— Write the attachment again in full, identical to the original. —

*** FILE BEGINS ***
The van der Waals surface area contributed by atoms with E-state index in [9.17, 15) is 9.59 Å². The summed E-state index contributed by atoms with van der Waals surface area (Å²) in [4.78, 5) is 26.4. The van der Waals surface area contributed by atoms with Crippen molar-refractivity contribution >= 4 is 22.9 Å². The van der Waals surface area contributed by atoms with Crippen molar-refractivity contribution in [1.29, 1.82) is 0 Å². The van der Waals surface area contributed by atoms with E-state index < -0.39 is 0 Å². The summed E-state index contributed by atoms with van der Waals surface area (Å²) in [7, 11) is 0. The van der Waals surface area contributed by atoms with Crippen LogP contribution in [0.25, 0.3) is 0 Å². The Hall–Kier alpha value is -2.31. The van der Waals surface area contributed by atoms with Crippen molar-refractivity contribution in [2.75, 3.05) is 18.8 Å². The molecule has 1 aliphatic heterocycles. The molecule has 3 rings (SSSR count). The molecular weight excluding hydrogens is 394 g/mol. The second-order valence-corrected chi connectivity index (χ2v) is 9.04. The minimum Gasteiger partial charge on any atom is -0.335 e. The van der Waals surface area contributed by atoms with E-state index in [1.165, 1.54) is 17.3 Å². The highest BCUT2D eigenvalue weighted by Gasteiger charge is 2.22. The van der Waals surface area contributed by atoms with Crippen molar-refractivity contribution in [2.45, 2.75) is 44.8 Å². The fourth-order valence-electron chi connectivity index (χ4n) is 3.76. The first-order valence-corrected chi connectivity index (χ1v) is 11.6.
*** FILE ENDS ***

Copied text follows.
The van der Waals surface area contributed by atoms with E-state index in [9.17, 15) is 9.59 Å². The summed E-state index contributed by atoms with van der Waals surface area (Å²) in [4.78, 5) is 26.4. The van der Waals surface area contributed by atoms with Crippen molar-refractivity contribution >= 4 is 22.9 Å². The van der Waals surface area contributed by atoms with Crippen molar-refractivity contribution in [1.29, 1.82) is 0 Å². The van der Waals surface area contributed by atoms with E-state index < -0.39 is 0 Å². The summed E-state index contributed by atoms with van der Waals surface area (Å²) in [7, 11) is 0. The van der Waals surface area contributed by atoms with Crippen LogP contribution in [0.25, 0.3) is 0 Å². The Hall–Kier alpha value is -2.31. The van der Waals surface area contributed by atoms with Crippen molar-refractivity contribution in [2.75, 3.05) is 18.8 Å². The molecule has 1 aliphatic heterocycles. The molecule has 3 rings (SSSR count). The molecular weight excluding hydrogens is 394 g/mol. The second-order valence-corrected chi connectivity index (χ2v) is 9.04. The minimum Gasteiger partial charge on any atom is -0.335 e. The van der Waals surface area contributed by atoms with E-state index in [1.165, 1.54) is 17.3 Å². The highest BCUT2D eigenvalue weighted by Gasteiger charge is 2.22. The van der Waals surface area contributed by atoms with Crippen molar-refractivity contribution in [2.45, 2.75) is 44.8 Å². The fourth-order valence-electron chi connectivity index (χ4n) is 3.76. The first-order valence-corrected chi connectivity index (χ1v) is 11.6.